The home of the telyn so soothing to me,
Thy noble defenders were gallant and brave,
For freedom their hearts’ blood they gave.
Wales, Wales, home sweet home is Wales,
Till death is past, my love shall last,
My longing, my hiraeth for Wales.

The Western Mail was predictably enthusiastic,14 but the press from outside the region was also mostly positive. A special representative of the Manchester Courier and Lancashire General Advertiser described the pageant as ‘most admirable’ and ‘an artistic success’, ‘fired by its rich legend’.15 The Dundee Courier called it as ‘a gratifying success from the artistic and financial standpoints.’16 The Manchester Guardian was less convinced, stating that it ‘began well, but its twelve sections proved too many, and it staled off somewhat.’17 Interestingly, there was lots of criticism given to an evening concert that also took place as part of the Eisteddfod. The Manchester Courier reported that the ‘entire concert indeed fell rather flat after the gorgeous pageant and it may be questioned whether it is wise to provide the public with such an “embarras du richesse” on one and the same day.’18 When the evening concert clashed with the second performance of the pageant, the concert was more sparsely attended.19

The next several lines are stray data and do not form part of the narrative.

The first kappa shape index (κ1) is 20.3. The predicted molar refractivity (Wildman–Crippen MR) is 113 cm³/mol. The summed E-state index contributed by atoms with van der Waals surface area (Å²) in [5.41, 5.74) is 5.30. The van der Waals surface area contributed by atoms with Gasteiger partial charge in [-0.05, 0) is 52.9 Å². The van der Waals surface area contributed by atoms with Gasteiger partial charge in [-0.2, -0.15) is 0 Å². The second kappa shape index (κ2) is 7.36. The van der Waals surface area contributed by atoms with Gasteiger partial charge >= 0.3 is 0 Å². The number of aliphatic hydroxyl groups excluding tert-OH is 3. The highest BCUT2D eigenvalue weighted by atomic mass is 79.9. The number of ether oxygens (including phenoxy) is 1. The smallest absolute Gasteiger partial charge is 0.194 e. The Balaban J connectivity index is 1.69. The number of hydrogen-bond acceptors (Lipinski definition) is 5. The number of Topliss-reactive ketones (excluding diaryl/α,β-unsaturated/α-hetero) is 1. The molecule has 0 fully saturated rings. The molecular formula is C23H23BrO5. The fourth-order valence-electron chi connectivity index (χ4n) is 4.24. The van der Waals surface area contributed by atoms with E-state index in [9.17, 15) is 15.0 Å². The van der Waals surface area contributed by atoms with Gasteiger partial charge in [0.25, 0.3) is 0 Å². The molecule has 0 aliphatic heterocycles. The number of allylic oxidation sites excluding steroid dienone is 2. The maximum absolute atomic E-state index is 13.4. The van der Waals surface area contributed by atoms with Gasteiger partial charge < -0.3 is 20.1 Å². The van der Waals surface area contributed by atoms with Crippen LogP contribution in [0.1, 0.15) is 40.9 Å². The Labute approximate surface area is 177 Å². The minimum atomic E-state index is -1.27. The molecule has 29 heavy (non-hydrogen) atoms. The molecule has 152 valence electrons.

Clearly, the Gwent Pageant was part of a general current of cultural nationalism at the 1913 Eisteddfod. By visualising heroic incidents in the life of Wales, history was used as a way to promote attachment and pride in the present. Gwent, according to Mair Elvet Thomas, was ‘one of the most Anglicized of the counties of Wales’, but the Welsh spirit could still thrive through the expression of historical pageantry.20